Bitcoin ETF Approval Marks Conclusion of a Decade-Long Journey

Much has changed since the Winklevoss filed unsuccessfully for the first Bitcoin ETF in July 2013.

AccessTimeIconJan 11, 2024 at 8:55 a.m. UTC
Updated Mar 8, 2024 at 7:42 p.m. UTC

It’s been over ten and a half years since the Winklevoss twins first filed for a bitcoin (BTC) exchange-traded fund (ETF) in July 2013.

This filing, covered by CoinDesk in its first year of operation, was ultimately unsuccessful – despite multiple re-submissions – but serves as an interesting time capsule to look at how the industry has changed and matured since then.

At the time, bitcoin’s market cap had just surpassed $1 billion dollars (now it is closer to $900 billion), and the crypto was trading for around $87. Cameron Winklevoss’ prediction that bitcoin might one day hit $40,000 was as controversial as it could get.

The Financial Times wrote in 2013 that many on Wall Street viewed the Winklevoss twins’ proposal with skepticism, saying that bitcoin wasn’t a mature enough asset class for the $2 trillion (at the time) ETF market.

“Bitcoin itself is not even a developed market, let alone to build an ETF on top of it,” said Reginald Browne, managing director at KCG Holdings, at the time. “There has to be some investment merit to bring an ETF to the marketplace, and without that, it is not going to be successful. Investors won’t expand it; market-makers can’t trade it.”

Around the time time, Morningstar wrote that the world didn’t need a bitcoin ETF because the underlying infrastructure couldn't meet the institutional-grade requirements to satisfy the SEC that it was up for the challenge.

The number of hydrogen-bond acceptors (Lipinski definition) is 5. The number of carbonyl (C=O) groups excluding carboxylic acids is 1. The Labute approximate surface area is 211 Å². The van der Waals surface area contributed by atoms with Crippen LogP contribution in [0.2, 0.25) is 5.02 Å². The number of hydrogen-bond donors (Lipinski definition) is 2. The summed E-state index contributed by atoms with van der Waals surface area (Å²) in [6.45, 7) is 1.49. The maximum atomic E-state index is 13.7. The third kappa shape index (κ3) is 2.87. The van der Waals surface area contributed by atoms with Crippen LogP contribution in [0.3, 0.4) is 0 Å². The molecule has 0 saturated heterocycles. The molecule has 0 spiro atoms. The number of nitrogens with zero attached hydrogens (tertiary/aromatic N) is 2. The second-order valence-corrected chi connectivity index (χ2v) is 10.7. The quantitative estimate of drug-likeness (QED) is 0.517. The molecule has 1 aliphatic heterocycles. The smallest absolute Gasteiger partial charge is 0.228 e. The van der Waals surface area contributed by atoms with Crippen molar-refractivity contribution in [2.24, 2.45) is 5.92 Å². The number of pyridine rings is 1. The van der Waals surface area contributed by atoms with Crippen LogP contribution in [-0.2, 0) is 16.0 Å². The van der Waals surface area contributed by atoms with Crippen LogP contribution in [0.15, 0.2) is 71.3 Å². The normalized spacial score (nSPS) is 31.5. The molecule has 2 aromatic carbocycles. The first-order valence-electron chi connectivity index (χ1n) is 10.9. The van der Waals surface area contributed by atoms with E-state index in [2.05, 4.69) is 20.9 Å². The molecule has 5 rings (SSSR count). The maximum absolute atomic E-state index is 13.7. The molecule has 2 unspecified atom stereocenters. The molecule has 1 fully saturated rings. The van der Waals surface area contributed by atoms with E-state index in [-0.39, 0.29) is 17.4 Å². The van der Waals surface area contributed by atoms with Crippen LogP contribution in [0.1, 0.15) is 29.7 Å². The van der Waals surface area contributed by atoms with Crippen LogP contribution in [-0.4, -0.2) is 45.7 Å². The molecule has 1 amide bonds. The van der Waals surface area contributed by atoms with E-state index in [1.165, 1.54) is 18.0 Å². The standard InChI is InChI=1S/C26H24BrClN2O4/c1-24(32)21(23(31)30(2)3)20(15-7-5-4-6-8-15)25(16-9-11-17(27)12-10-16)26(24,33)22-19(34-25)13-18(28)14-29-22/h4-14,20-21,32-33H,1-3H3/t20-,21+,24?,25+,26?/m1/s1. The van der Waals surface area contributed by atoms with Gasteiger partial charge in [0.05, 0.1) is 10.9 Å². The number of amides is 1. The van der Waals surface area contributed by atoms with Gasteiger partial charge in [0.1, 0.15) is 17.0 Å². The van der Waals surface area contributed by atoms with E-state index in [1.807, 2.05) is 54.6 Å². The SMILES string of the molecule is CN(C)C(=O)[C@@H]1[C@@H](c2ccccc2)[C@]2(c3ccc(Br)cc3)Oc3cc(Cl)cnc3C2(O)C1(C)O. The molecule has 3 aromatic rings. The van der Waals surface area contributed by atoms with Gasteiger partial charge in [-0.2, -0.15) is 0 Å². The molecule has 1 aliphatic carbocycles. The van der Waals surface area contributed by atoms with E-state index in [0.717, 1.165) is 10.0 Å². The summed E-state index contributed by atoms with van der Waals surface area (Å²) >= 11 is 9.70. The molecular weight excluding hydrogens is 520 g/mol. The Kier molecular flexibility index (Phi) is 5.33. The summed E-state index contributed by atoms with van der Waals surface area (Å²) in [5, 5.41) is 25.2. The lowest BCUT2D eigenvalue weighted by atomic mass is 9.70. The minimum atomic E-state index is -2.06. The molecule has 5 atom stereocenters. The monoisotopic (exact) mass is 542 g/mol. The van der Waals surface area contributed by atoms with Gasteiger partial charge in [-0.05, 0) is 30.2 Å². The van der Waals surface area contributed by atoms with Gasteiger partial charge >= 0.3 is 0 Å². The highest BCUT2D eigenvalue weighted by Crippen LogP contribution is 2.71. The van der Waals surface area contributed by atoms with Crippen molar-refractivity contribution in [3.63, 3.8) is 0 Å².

Comparing Winklevoss’ 2013-2014 era filings with recently approved S-1s, one can see how the industry has matured and become ready for this institutional-grade challenge.

Custody, for instance, which was one of the SEC's concerns, was relatively primitive in 2013, but the 2024 filings detail a more sophisticated custodian method, emphasizing segregated cold storage, advanced private key management, and comprehensive risk controls.

Also included in 2024’s successful filings are market surveillance mechanisms. As CoinDesk previously reported, these aren't necessarily new mechanisms – a version first appeared in an updated filing from the Winklevoss twins in 2017 – but they have evolved in sophistication.

The current model, as seen in agreements like the one between Coinbase and NASDAQ, emphasizes the use of personally identifiable information (PII) so that regulators and ETF providers can access detailed data about specific trades and traders in a more granular fashion, rather than just broader market activities.

Gone but not forgotten

Eventually, the SEC rejected the Winklevoss’ ETF application in 2017, citing the high risk of fraud and market manipulation.

“The Commission notes that bitcoin is still in the relatively early stages of its development and that, over time, regulated bitcoin-related markets of significant size may develop,” the SEC wrote at the time. “Should such markets develop, the Commission could consider whether a bitcoin ETP would, based on the facts and circumstances then presented, be consistent with the requirements of the Exchange Act.”

The Winklevoss were absent from the roughly dozen bitcoin ETF applications, though Gemini is an active custodian services provider for a number of them, and the two remain supportive of the industry’s efforts to get it over the finish line.

“Today is 3,845 days in the making. Happy Bitcoin ETF Approval Day!" Cameron Winklevoss posted on X.

“You should get ALL the credit! These suits wouldn’t be here if it wasn’t for you and bro,” responded Tom Lombardi, a former Managing Director at Canada’s 3iQ, which launched one of the first bitcoin ETFs in Toronto.

The ETF approval also comes on the 15th anniversary of Hal Finney's "running bitcoin" tweet, one of the first public posts about the world’s largest digital asset.

Edited by Parikshit Mishra.


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